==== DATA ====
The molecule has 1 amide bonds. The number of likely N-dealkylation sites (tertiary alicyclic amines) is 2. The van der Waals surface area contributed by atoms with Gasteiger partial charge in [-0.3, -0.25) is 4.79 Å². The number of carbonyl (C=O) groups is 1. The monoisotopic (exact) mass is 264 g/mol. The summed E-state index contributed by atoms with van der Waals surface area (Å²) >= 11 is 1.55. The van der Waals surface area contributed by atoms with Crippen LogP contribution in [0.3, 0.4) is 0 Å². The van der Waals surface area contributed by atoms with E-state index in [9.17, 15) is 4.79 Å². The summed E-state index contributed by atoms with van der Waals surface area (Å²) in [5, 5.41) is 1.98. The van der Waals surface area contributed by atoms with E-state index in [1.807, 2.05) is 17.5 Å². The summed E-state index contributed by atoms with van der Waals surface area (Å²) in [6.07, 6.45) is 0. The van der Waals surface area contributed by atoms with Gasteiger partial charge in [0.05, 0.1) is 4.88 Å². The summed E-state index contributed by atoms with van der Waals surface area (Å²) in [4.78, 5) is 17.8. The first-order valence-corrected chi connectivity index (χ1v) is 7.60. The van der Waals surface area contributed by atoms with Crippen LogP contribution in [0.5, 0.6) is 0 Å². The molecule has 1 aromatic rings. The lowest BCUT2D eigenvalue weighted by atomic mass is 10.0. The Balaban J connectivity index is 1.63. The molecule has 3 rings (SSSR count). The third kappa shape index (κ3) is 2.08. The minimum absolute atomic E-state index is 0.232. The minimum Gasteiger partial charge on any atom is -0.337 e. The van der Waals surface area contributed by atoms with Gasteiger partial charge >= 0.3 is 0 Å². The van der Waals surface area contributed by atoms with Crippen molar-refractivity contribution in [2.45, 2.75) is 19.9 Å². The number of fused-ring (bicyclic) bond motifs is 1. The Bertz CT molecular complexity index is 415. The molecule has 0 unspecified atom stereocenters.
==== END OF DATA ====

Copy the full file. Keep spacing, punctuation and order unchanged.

The molecule has 1 amide bonds. The number of likely N-dealkylation sites (tertiary alicyclic amines) is 2. The van der Waals surface area contributed by atoms with Gasteiger partial charge in [-0.3, -0.25) is 4.79 Å². The number of carbonyl (C=O) groups is 1. The monoisotopic (exact) mass is 264 g/mol. The summed E-state index contributed by atoms with van der Waals surface area (Å²) >= 11 is 1.55. The van der Waals surface area contributed by atoms with Crippen LogP contribution in [0.3, 0.4) is 0 Å². The van der Waals surface area contributed by atoms with E-state index in [9.17, 15) is 4.79 Å². The summed E-state index contributed by atoms with van der Waals surface area (Å²) in [5, 5.41) is 1.98. The van der Waals surface area contributed by atoms with E-state index in [1.807, 2.05) is 17.5 Å². The summed E-state index contributed by atoms with van der Waals surface area (Å²) in [6.07, 6.45) is 0. The van der Waals surface area contributed by atoms with Gasteiger partial charge in [0.05, 0.1) is 4.88 Å². The summed E-state index contributed by atoms with van der Waals surface area (Å²) in [4.78, 5) is 17.8. The first-order valence-corrected chi connectivity index (χ1v) is 7.60. The van der Waals surface area contributed by atoms with Crippen LogP contribution in [0.5, 0.6) is 0 Å². The molecule has 1 aromatic rings. The lowest BCUT2D eigenvalue weighted by atomic mass is 10.0. The Balaban J connectivity index is 1.63. The molecule has 3 rings (SSSR count). The third kappa shape index (κ3) is 2.08. The minimum absolute atomic E-state index is 0.232. The minimum Gasteiger partial charge on any atom is -0.337 e. The van der Waals surface area contributed by atoms with Gasteiger partial charge >= 0.3 is 0 Å². The van der Waals surface area contributed by atoms with Crippen molar-refractivity contribution in [2.45, 2.75) is 19.9 Å². The number of fused-ring (bicyclic) bond motifs is 1. The Bertz CT molecular complexity index is 415. The molecule has 0 unspecified atom stereocenters.